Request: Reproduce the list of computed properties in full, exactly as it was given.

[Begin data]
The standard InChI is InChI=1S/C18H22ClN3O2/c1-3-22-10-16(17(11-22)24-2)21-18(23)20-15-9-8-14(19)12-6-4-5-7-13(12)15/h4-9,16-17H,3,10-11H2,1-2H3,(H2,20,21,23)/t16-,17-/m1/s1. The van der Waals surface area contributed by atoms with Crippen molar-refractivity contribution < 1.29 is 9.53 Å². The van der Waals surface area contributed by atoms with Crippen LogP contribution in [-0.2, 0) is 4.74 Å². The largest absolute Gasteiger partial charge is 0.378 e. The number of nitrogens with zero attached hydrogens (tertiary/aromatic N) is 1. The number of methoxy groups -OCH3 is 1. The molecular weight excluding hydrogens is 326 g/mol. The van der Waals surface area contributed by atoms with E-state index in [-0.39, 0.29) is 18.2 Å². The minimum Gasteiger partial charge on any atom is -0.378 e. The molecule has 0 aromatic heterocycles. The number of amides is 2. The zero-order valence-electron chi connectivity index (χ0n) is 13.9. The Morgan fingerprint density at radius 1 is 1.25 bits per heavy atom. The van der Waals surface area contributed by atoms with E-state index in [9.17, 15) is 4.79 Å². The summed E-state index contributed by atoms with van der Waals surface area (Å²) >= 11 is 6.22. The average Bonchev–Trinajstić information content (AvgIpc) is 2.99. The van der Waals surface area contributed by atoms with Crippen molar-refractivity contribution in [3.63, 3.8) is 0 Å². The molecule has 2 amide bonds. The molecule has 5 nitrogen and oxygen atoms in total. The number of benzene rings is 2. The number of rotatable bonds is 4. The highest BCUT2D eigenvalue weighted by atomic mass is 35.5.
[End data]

The standard InChI is InChI=1S/C18H22ClN3O2/c1-3-22-10-16(17(11-22)24-2)21-18(23)20-15-9-8-14(19)12-6-4-5-7-13(12)15/h4-9,16-17H,3,10-11H2,1-2H3,(H2,20,21,23)/t16-,17-/m1/s1. The van der Waals surface area contributed by atoms with Crippen molar-refractivity contribution < 1.29 is 9.53 Å². The van der Waals surface area contributed by atoms with Crippen LogP contribution in [-0.2, 0) is 4.74 Å². The largest absolute Gasteiger partial charge is 0.378 e. The number of nitrogens with zero attached hydrogens (tertiary/aromatic N) is 1. The number of methoxy groups -OCH3 is 1. The molecular weight excluding hydrogens is 326 g/mol. The van der Waals surface area contributed by atoms with E-state index in [-0.39, 0.29) is 18.2 Å². The minimum Gasteiger partial charge on any atom is -0.378 e. The molecule has 0 aromatic heterocycles. The number of amides is 2. The zero-order valence-electron chi connectivity index (χ0n) is 13.9. The Morgan fingerprint density at radius 1 is 1.25 bits per heavy atom. The van der Waals surface area contributed by atoms with E-state index in [9.17, 15) is 4.79 Å². The summed E-state index contributed by atoms with van der Waals surface area (Å²) >= 11 is 6.22. The average Bonchev–Trinajstić information content (AvgIpc) is 2.99. The van der Waals surface area contributed by atoms with Crippen molar-refractivity contribution in [3.63, 3.8) is 0 Å². The molecule has 2 amide bonds. The molecule has 5 nitrogen and oxygen atoms in total. The number of benzene rings is 2. The number of rotatable bonds is 4. The highest BCUT2D eigenvalue weighted by atomic mass is 35.5.